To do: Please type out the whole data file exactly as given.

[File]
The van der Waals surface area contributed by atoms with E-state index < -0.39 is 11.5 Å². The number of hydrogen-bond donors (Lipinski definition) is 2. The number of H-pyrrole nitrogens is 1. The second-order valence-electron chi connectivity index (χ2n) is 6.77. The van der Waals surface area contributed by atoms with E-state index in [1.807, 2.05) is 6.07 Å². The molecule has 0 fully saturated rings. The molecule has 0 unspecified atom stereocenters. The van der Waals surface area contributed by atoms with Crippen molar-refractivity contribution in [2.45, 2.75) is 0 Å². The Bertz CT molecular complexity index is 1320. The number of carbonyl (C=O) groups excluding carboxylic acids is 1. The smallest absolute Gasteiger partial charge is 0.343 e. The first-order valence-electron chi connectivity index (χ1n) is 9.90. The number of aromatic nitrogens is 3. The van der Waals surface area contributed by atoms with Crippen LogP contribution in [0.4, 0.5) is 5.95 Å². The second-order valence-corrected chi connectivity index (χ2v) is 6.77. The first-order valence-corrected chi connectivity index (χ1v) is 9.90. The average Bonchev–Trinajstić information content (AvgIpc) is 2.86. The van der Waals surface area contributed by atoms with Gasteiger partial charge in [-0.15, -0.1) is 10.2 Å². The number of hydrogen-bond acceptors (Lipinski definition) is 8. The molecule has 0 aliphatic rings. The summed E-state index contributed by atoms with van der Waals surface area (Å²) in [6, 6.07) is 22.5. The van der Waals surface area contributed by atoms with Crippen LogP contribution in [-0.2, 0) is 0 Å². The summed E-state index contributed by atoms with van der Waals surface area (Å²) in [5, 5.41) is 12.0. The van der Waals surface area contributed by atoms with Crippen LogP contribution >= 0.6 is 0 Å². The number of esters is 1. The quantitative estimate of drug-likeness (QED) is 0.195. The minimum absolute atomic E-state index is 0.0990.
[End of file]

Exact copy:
The van der Waals surface area contributed by atoms with E-state index < -0.39 is 11.5 Å². The number of hydrogen-bond donors (Lipinski definition) is 2. The number of H-pyrrole nitrogens is 1. The second-order valence-electron chi connectivity index (χ2n) is 6.77. The van der Waals surface area contributed by atoms with E-state index in [1.807, 2.05) is 6.07 Å². The molecule has 0 fully saturated rings. The molecule has 0 unspecified atom stereocenters. The van der Waals surface area contributed by atoms with Crippen molar-refractivity contribution in [2.45, 2.75) is 0 Å². The Bertz CT molecular complexity index is 1320. The number of carbonyl (C=O) groups excluding carboxylic acids is 1. The smallest absolute Gasteiger partial charge is 0.343 e. The first-order valence-electron chi connectivity index (χ1n) is 9.90. The number of aromatic nitrogens is 3. The van der Waals surface area contributed by atoms with Crippen LogP contribution in [0.4, 0.5) is 5.95 Å². The second-order valence-corrected chi connectivity index (χ2v) is 6.77. The first-order valence-corrected chi connectivity index (χ1v) is 9.90. The average Bonchev–Trinajstić information content (AvgIpc) is 2.86. The van der Waals surface area contributed by atoms with Gasteiger partial charge in [-0.15, -0.1) is 10.2 Å². The number of hydrogen-bond acceptors (Lipinski definition) is 8. The molecule has 0 aliphatic rings. The summed E-state index contributed by atoms with van der Waals surface area (Å²) in [6, 6.07) is 22.5. The van der Waals surface area contributed by atoms with Crippen LogP contribution in [-0.2, 0) is 0 Å². The summed E-state index contributed by atoms with van der Waals surface area (Å²) in [5, 5.41) is 12.0. The van der Waals surface area contributed by atoms with Crippen LogP contribution >= 0.6 is 0 Å². The number of esters is 1. The quantitative estimate of drug-likeness (QED) is 0.195. The minimum absolute atomic E-state index is 0.0990.